Confidence – Concept, importance, examples, self-confidence

We explain what trust is, what it can be deposited in and what types exist. Also, examples of confidence in everyday life.

Confidence is being able to believe that others will not let us down.

What is trust?

When we speak of trust (from Latin with-, “Together and fidere, “Faith” or “loyalty”), we generally refer to the possibility of believing that another person, or a group of them, will act in the appropriate way in our absence, that is, they will not disappoint or deceive us, nor do they need our supervision and vigilance.

Understood in this way, trust is a hypothesis about the behavior of another, which may be enhanced or diminished depending on your actions and reactions.

At the same time, trust is a form of familiarity, that is, of closeness produced by the security that one has in the actions of the other. Therefore, it is one of the essential requirements for a close affective relationship, be it loving, affectionate or simply friendly.

Thus, while responsibility, fidelity and predictability contribute to it, lies, betrayals and erratic or unpredictable behaviors do so with the opposite situation, known as mistrust.

One can have confidence in institutions and organizations, especially those that wield a certain type of power, such as governments. Opinion polls are often interpreted as a measure of the trust that people place at any given moment in those who lead the nation’s destiny.

Secondly, the level of confidence we place in ourselves tends to lead to our self-confidence, also understood as our security, and is a fundamental element in the construction of emotionally healthy adult individuals. The absence or fragility of self-confidence is known as insecurity.

In conclusion, given that human beings are not 100% transparent about what we think and feel, but deep down we are a bit mysterious to each other, trust is considered an emotional and psychological value.

Trust types

In psychology, trust is usually classified as:

Trust in others. That which we deposit in any third party, and that to a certain extent is innate in human beings, that we grant to our close relatives from the outset, even before understanding it on a rational level. That is why then we must learn to distrust, since other people in the world will not necessarily be faithful to our interests. This trust can, in turn, be of several types:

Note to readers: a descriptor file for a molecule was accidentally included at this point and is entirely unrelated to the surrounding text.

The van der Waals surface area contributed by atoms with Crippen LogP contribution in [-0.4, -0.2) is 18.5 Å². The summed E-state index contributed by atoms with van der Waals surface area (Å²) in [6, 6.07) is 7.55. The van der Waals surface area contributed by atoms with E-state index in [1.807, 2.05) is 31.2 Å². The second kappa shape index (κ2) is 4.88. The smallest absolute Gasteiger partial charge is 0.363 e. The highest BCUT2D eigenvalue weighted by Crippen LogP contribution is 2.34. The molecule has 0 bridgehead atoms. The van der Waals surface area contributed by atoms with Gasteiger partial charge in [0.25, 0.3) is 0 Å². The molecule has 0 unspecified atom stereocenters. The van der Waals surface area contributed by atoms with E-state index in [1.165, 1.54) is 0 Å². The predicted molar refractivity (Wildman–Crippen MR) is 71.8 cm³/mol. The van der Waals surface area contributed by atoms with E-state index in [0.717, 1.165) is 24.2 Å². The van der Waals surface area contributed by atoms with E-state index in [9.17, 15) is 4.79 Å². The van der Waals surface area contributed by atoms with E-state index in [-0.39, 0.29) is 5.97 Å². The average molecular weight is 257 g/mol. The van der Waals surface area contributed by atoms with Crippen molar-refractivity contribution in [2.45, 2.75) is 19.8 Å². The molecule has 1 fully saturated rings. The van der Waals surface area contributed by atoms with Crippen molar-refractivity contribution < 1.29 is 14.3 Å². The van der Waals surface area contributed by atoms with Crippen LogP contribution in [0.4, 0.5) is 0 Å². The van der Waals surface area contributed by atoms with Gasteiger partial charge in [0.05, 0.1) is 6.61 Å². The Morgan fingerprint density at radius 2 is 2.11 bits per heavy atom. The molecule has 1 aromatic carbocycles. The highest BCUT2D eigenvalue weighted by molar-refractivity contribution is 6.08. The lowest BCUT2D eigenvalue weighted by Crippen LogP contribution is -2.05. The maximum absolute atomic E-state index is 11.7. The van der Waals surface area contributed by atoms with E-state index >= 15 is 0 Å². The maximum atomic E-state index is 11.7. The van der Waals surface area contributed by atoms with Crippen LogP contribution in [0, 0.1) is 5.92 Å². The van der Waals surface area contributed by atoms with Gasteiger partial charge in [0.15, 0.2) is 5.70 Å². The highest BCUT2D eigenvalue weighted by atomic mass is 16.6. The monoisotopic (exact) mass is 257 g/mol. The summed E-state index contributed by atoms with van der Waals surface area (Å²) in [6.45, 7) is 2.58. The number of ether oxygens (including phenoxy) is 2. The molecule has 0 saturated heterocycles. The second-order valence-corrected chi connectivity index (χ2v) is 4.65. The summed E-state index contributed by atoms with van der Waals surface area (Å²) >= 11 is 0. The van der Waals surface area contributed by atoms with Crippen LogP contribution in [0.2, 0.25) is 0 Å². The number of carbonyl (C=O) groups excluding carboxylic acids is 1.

• Simple trust. It is the one that is innate and natural to us, that we fully and absolutely grant from the start. It is part of the social learning of our species, which over the millennia has prospered based on working together.
  • Trust nurtured. It is one that requires reinforcements and stimuli to forge and cement itself, and that is molded throughout life according to lived experiences. In this sense, it is much more individual than simple and depends directly on the way in which we subjectively process what happens to us.

Self-confidence. This is the name given to the degree of credibility we give to our own talents, abilities or decisions, which will make us perceive them as adequate (even if they are not). A minimum degree of self-confidence is essential to be able to undertake any project, although the excess of it will inevitably lead to error and disappointment. It is a concept related to self-esteem.

Examples of trust

Examples of trust are situations such as the following:

  • A couple in love who confide their secrets intimate, for they trust that the other will not divulge them or use them for their own selfish benefit.
  • Two business partners do business together because they trust that their economic interests and moral values ​​coincide enough to benefit each other.
  • A child is encouraged to play a sport against older children because they have enough self-confidence, that is, they feel they can rise to the challenge.
  • Parents who trust their children They allow them a greater load of personal freedoms, since they are convinced that they were educated in a responsible way.